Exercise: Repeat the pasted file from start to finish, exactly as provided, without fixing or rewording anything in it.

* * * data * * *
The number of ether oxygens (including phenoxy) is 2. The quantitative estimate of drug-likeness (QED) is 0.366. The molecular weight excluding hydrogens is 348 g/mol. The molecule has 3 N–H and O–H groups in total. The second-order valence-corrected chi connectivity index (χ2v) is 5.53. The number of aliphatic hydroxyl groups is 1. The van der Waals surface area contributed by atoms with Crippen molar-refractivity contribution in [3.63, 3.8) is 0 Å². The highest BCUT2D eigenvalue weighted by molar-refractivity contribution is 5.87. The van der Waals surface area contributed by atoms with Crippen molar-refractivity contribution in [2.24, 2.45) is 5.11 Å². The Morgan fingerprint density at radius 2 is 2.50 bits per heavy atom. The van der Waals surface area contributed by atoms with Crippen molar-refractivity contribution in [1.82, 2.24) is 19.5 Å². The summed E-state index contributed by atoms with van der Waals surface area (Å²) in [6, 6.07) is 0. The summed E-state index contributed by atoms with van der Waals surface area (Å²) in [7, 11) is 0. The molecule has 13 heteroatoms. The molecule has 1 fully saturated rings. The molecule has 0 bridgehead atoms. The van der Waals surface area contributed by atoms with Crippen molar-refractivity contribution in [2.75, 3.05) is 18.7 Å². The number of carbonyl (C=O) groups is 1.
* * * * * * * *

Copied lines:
The number of ether oxygens (including phenoxy) is 2. The quantitative estimate of drug-likeness (QED) is 0.366. The molecular weight excluding hydrogens is 348 g/mol. The molecule has 3 N–H and O–H groups in total. The second-order valence-corrected chi connectivity index (χ2v) is 5.53. The number of aliphatic hydroxyl groups is 1. The van der Waals surface area contributed by atoms with Crippen molar-refractivity contribution in [3.63, 3.8) is 0 Å². The highest BCUT2D eigenvalue weighted by molar-refractivity contribution is 5.87. The van der Waals surface area contributed by atoms with Crippen molar-refractivity contribution in [2.24, 2.45) is 5.11 Å². The Morgan fingerprint density at radius 2 is 2.50 bits per heavy atom. The van der Waals surface area contributed by atoms with Crippen molar-refractivity contribution in [1.82, 2.24) is 19.5 Å². The summed E-state index contributed by atoms with van der Waals surface area (Å²) in [6, 6.07) is 0. The summed E-state index contributed by atoms with van der Waals surface area (Å²) in [7, 11) is 0. The molecule has 13 heteroatoms. The molecule has 1 fully saturated rings. The molecule has 0 bridgehead atoms. The van der Waals surface area contributed by atoms with Crippen molar-refractivity contribution in [2.75, 3.05) is 18.7 Å². The number of carbonyl (C=O) groups is 1.